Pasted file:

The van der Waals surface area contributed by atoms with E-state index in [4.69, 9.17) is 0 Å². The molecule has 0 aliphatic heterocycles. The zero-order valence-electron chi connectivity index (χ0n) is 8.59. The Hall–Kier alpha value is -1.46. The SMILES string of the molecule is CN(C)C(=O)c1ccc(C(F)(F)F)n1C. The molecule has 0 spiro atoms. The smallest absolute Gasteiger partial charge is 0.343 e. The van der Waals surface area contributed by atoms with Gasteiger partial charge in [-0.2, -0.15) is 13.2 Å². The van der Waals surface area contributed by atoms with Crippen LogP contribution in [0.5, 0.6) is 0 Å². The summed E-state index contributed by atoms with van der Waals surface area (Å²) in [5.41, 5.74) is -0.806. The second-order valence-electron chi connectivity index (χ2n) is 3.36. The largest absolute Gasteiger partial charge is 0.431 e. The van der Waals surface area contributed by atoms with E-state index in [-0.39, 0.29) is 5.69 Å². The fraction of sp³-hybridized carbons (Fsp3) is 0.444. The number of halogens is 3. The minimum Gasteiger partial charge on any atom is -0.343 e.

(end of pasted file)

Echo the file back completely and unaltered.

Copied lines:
The van der Waals surface area contributed by atoms with E-state index in [4.69, 9.17) is 0 Å². The molecule has 0 aliphatic heterocycles. The zero-order valence-electron chi connectivity index (χ0n) is 8.59. The Hall–Kier alpha value is -1.46. The SMILES string of the molecule is CN(C)C(=O)c1ccc(C(F)(F)F)n1C. The molecule has 0 spiro atoms. The smallest absolute Gasteiger partial charge is 0.343 e. The van der Waals surface area contributed by atoms with Gasteiger partial charge in [-0.2, -0.15) is 13.2 Å². The van der Waals surface area contributed by atoms with Crippen LogP contribution in [0.5, 0.6) is 0 Å². The summed E-state index contributed by atoms with van der Waals surface area (Å²) in [5.41, 5.74) is -0.806. The second-order valence-electron chi connectivity index (χ2n) is 3.36. The largest absolute Gasteiger partial charge is 0.431 e. The van der Waals surface area contributed by atoms with E-state index in [-0.39, 0.29) is 5.69 Å². The fraction of sp³-hybridized carbons (Fsp3) is 0.444. The number of halogens is 3. The minimum Gasteiger partial charge on any atom is -0.343 e.